We don't take kindly to strangers up here in the Voo Doo office's backwater corner of the Walker Memorial building, so when a nattily dressed elderly gentleman appeared at our door one day in June a few years ago, we were suspicious and uneasy.
That June day was warm and sunny, so naturally we felt bitter and depressed. We were in the midst of diligently performing the difficult tasks involved in planning and organizing for the coming school year. In other words, we were sitting around reading old comic books -- and the untimely interruption was most unwelcome.
The man introduced himself as William B. Elmer, '22, visiting the M.I.T. campus for his class's alumni reunion. He claimed to be one of the founders of Voo Doo magazine in 1921, and before that he had worked on Voo Doo's predecessor publication, Woopgaroo. Curiosity about the current state of the humour magazine had led him to the original site of the Voo Doo office, just a few steps from our present location. He said he just wanted to see what today's students consider funny, and maybe to reminisce about old times. "We've got a magazine to publish here," we bruskly admonished him, but he hung around anyway and regaled us with tales of the early days of Voo Doo. When he finally left, he promised to keep in touch.
What did he really want, we wondered? At first we thought he was one of those creepy old people who like to associate with college kids. (Student activities sometimes seem to attract that sort.) However, once he began to send us his elaborate pen-and-ink renditions of monsters and naked girls (such as the one reproduced in this issue), we recognized that his was a deeper obsession. You can imagine how we felt when he invited staffers to his house in Andover to see "old issues." We soon began a regular correspondence with Mr. Elmer, sending him each new issue of Voo Doo, and he'd often respond with words of encouragement. A couple of years ago he wrote, upon seeing an issue of Voo Doo, "Now I know that Tech still gathers into its fold the cream of America's youthful products." Draw your own conclusions.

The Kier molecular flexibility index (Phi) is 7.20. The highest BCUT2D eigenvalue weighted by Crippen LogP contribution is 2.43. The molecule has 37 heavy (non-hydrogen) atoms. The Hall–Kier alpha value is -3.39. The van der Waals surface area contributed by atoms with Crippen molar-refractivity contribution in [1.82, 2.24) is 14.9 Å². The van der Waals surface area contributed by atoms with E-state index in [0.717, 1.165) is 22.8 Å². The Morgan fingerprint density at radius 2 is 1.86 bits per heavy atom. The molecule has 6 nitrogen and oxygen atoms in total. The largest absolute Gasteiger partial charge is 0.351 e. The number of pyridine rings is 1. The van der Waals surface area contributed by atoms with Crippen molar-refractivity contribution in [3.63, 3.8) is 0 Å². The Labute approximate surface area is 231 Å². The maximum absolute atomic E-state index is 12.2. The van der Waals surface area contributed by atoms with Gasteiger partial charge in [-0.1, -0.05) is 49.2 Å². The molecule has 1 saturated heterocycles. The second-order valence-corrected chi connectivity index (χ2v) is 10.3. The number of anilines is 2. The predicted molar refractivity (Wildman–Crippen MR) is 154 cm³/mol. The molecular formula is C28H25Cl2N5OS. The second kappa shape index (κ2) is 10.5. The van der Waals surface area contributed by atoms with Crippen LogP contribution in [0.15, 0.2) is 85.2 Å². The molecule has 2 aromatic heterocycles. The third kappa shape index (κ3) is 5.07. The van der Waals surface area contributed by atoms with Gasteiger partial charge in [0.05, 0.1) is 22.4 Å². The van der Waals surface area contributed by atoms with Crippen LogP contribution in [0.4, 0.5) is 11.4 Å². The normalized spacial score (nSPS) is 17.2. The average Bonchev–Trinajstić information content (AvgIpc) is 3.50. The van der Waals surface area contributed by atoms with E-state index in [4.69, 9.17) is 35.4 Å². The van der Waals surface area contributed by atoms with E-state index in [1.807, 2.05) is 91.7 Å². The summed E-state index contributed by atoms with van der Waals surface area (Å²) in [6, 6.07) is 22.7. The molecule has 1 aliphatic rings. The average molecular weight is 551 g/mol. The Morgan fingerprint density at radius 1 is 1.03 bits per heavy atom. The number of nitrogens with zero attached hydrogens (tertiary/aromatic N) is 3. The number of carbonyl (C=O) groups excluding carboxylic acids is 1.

Nothing we printed ever seemed to shock or distress Mr. Elmer. We'd imagine his responses to the kind of material we'd print in each issue:
Reminds one of the good-natured hi-jinks recollected from one's college days.
Reminiscent of groundbreaking artists from this century's early decades.
Oh, excuse us, that must be some other magazine.